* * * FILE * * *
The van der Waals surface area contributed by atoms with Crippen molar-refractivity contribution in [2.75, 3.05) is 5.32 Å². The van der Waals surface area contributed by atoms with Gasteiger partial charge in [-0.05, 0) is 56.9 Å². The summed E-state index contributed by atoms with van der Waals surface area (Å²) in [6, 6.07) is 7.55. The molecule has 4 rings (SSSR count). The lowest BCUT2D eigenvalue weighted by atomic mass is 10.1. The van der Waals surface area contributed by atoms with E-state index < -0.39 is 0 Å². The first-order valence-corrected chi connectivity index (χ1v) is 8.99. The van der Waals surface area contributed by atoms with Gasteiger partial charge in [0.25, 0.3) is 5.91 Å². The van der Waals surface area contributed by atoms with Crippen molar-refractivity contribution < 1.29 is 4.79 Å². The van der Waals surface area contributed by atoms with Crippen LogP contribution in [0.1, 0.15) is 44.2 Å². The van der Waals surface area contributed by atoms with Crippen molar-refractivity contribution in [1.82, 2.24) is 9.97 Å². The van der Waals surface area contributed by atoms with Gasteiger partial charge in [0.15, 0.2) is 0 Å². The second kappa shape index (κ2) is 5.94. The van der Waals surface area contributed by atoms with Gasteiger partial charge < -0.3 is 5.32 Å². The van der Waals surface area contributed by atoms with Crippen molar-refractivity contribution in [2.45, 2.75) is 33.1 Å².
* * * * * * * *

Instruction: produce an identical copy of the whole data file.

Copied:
The van der Waals surface area contributed by atoms with Crippen molar-refractivity contribution in [2.75, 3.05) is 5.32 Å². The van der Waals surface area contributed by atoms with Gasteiger partial charge in [-0.05, 0) is 56.9 Å². The summed E-state index contributed by atoms with van der Waals surface area (Å²) in [6, 6.07) is 7.55. The molecule has 4 rings (SSSR count). The lowest BCUT2D eigenvalue weighted by atomic mass is 10.1. The van der Waals surface area contributed by atoms with E-state index < -0.39 is 0 Å². The first-order valence-corrected chi connectivity index (χ1v) is 8.99. The van der Waals surface area contributed by atoms with Gasteiger partial charge in [0.25, 0.3) is 5.91 Å². The van der Waals surface area contributed by atoms with Crippen molar-refractivity contribution < 1.29 is 4.79 Å². The van der Waals surface area contributed by atoms with Crippen LogP contribution in [0.1, 0.15) is 44.2 Å². The van der Waals surface area contributed by atoms with Crippen molar-refractivity contribution in [1.82, 2.24) is 9.97 Å². The van der Waals surface area contributed by atoms with Gasteiger partial charge in [0.15, 0.2) is 0 Å². The second kappa shape index (κ2) is 5.94. The van der Waals surface area contributed by atoms with Gasteiger partial charge < -0.3 is 5.32 Å². The van der Waals surface area contributed by atoms with Crippen molar-refractivity contribution in [2.45, 2.75) is 33.1 Å².